Brian Mackey

Brian Mackey covers state government and politics for NPR Illinois and a dozen other public radio stations across the state. He was previously A&E editor at The State Journal-Register and Statehouse bureau chief for the Chicago Daily Law Bulletin.

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Brian Mackey / NPR Illinois

The Illinois House blocked Governor Bruce Rauner’s attempt to merge the parts of state government that deal with discrimination complaints.

In Illinois, discrimination is investigated by the Department of Human Rights. Then, the cases are judged by the independent Human Rights Commission.

Earlier this year, Governor Bruce Rauner issued an executive order to combine the functions. The Republican says the two-step process is inefficient.

Hemophilia.org

A court hearing scheduled Tuesday has the potential to shake up the precarious financial situation in Illinois. Organizations that run the state’s Medicaid program want a federal judge to speed up their payments.

The state already owes money to  a variety of organizations due to the budget impasse, but Medicaid providers want a federal judge to put them at the front of the line. Comptroller Susana Mendoza said Illinois already spends heavily on Medicaid, and letting those groups cut in line means Illinois would soon run out of money.

Flickr User Ken Teegardin/Flickr CC by SA 2.0

One day after the Illinois General Assembly ended its spring session without passing a budget, two bond-rating agencies have downgraded the state’s credit. The actions by S&P Global Ratings and Moody's Investors Service leave state government debt just one step above “junk” status.

S&P says Illinois is at risk of a negative credit spiral because of what it calls "unrelenting political brinkmanship." This means the agencies think there’s a real possibility state government could run out of cash and default on its debt.

The Illinois General Assembly ended its annual legislative session Wednesday night without agreeing on a budget.

Top Democrats and Republicans blamed each other, reflecting the main political divide in Springfield for more than two years. But this year's budget failure exposed an additional set of fault lines -- among Democrats.

The Senate spent much of the past five months in bipartisan negotiations — attempting to strike a "grand bargain" that both satisfied Gov. Bruce Rauner's economic agenda and adequately funded Illinois government.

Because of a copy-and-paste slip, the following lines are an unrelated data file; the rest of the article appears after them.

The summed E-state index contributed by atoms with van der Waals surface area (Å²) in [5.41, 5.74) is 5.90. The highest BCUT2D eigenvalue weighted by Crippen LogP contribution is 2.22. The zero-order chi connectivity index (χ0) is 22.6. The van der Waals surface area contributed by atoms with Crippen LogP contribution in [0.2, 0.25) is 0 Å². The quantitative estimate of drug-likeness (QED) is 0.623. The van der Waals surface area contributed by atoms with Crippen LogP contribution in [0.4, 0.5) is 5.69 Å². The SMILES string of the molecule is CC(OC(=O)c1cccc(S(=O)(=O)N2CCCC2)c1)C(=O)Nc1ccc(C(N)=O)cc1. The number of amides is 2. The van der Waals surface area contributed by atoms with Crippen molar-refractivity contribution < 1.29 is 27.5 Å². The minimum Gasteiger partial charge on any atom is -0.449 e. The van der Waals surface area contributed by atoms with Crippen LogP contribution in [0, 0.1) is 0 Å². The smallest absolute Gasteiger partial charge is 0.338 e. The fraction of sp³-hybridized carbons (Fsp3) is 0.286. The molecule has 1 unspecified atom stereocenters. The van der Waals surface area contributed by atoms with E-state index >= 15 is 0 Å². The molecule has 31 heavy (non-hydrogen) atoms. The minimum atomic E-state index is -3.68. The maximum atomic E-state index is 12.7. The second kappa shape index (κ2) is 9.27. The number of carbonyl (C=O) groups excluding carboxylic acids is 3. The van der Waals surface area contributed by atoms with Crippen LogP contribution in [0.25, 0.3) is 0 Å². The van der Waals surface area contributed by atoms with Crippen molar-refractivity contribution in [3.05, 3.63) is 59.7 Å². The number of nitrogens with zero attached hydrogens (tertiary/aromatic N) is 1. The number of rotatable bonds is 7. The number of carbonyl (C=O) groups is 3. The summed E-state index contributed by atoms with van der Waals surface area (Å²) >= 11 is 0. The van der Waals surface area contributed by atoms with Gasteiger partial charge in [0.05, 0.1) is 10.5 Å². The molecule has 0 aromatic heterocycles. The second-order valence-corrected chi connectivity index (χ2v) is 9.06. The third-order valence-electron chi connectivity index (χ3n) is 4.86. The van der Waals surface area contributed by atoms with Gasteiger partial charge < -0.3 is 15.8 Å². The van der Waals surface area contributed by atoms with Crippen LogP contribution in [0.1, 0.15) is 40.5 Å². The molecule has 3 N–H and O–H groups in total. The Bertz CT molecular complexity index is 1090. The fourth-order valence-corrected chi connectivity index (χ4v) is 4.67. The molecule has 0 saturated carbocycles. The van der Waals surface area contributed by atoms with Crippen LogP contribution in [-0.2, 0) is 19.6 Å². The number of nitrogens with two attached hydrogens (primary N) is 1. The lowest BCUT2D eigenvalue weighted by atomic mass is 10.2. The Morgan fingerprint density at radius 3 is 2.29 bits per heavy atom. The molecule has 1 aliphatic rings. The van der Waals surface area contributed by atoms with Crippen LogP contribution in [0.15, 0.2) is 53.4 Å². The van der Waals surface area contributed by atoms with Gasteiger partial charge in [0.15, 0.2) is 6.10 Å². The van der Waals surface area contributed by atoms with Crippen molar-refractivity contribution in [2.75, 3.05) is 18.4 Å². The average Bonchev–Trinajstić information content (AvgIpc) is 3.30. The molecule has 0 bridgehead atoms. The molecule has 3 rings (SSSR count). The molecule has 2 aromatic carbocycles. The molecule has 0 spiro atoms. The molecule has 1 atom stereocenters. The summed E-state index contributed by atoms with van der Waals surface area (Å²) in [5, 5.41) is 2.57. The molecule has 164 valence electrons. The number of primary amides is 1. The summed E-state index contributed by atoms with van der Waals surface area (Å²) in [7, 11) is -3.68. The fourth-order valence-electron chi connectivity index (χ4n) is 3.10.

State of Illinois

Today was the last day of the annual legislative session in the state capitol. It also happens to be the 700th day since Illinois last had a real budget.
Democrats – who hold a majority in both chambers of the General Assembly -- still aren’t saying whether they plan to do anything about that.
This is third year in which House Democrats have put themselves in this same position: going up to the end of session without a clear path on the budget.

House Democrats are trying to decide whether to raise income taxes and broaden the sales tax.  Their counterparts in the Senate voted for these changes last week. 

Late Monday afternoon, the House committee that deals with tax matters gave preliminary approval to the Senate plan. Chairman Mike Zalewski, D-Riverside, wasn't sure whether it would break the current budget impasse. 

“I wouldn’t go that far,” he said. “I think we’re closer to having a robust discussion about revenue options.”

That robust discussion, Zalewski added, is long overdue.

Illinois Senate Democrats made another attempt Friday to satisfy the demands of Gov. Bruce Rauner’s economic agenda.

The Republican governor has said the expense of workers' compensation insurance has driven businesses out of the state.

Sen. Kwame Raoul, D-Chicago, sponsored legislation meant to bring costs down.

"I know workers' comp. I’ve practiced workers' comp on behalf of employers," he said during debate. "This, if implemented right, will save employers money, and I urge an aye vote."

Flickr user Pictures of Money / "Money" (CC BY 2.0)

Illinois lawmakers heard from Board of Elections officials and administrators of state universities Sunday about the consequences of not passing a budget. 

Computers at the Board of Elections are used to track voter registration, campaign donations, and which candidates are running for which offices.  Information Technology Director Kevin Turner said the board doesn't have enough working personal computers to handle candidate filings later this year.